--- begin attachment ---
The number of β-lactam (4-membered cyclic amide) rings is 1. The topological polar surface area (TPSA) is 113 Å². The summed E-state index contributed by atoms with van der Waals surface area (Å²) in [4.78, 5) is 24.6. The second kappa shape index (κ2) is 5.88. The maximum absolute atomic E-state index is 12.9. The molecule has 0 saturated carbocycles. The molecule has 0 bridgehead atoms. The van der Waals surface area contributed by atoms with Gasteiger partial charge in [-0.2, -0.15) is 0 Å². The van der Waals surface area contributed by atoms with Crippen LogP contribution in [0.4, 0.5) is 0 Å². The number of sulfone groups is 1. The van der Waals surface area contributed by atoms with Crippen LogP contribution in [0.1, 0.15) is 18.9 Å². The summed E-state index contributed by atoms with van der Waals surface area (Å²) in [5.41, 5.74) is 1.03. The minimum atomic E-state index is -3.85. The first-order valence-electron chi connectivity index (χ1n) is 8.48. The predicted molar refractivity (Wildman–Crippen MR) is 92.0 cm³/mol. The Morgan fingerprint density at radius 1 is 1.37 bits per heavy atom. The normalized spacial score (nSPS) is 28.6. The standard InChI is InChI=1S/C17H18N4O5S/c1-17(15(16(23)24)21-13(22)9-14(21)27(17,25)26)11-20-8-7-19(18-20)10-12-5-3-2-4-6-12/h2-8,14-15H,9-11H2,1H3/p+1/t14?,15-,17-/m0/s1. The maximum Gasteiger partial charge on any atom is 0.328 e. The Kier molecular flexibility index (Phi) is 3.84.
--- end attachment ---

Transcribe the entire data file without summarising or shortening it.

The number of β-lactam (4-membered cyclic amide) rings is 1. The topological polar surface area (TPSA) is 113 Å². The summed E-state index contributed by atoms with van der Waals surface area (Å²) in [4.78, 5) is 24.6. The second kappa shape index (κ2) is 5.88. The maximum absolute atomic E-state index is 12.9. The molecule has 0 saturated carbocycles. The molecule has 0 bridgehead atoms. The van der Waals surface area contributed by atoms with Gasteiger partial charge in [-0.2, -0.15) is 0 Å². The van der Waals surface area contributed by atoms with Crippen LogP contribution in [0.4, 0.5) is 0 Å². The number of sulfone groups is 1. The van der Waals surface area contributed by atoms with Crippen LogP contribution in [0.1, 0.15) is 18.9 Å². The summed E-state index contributed by atoms with van der Waals surface area (Å²) in [5.41, 5.74) is 1.03. The minimum atomic E-state index is -3.85. The first-order valence-electron chi connectivity index (χ1n) is 8.48. The predicted molar refractivity (Wildman–Crippen MR) is 92.0 cm³/mol. The Morgan fingerprint density at radius 1 is 1.37 bits per heavy atom. The normalized spacial score (nSPS) is 28.6. The standard InChI is InChI=1S/C17H18N4O5S/c1-17(15(16(23)24)21-13(22)9-14(21)27(17,25)26)11-20-8-7-19(18-20)10-12-5-3-2-4-6-12/h2-8,14-15H,9-11H2,1H3/p+1/t14?,15-,17-/m0/s1. The maximum Gasteiger partial charge on any atom is 0.328 e. The Kier molecular flexibility index (Phi) is 3.84.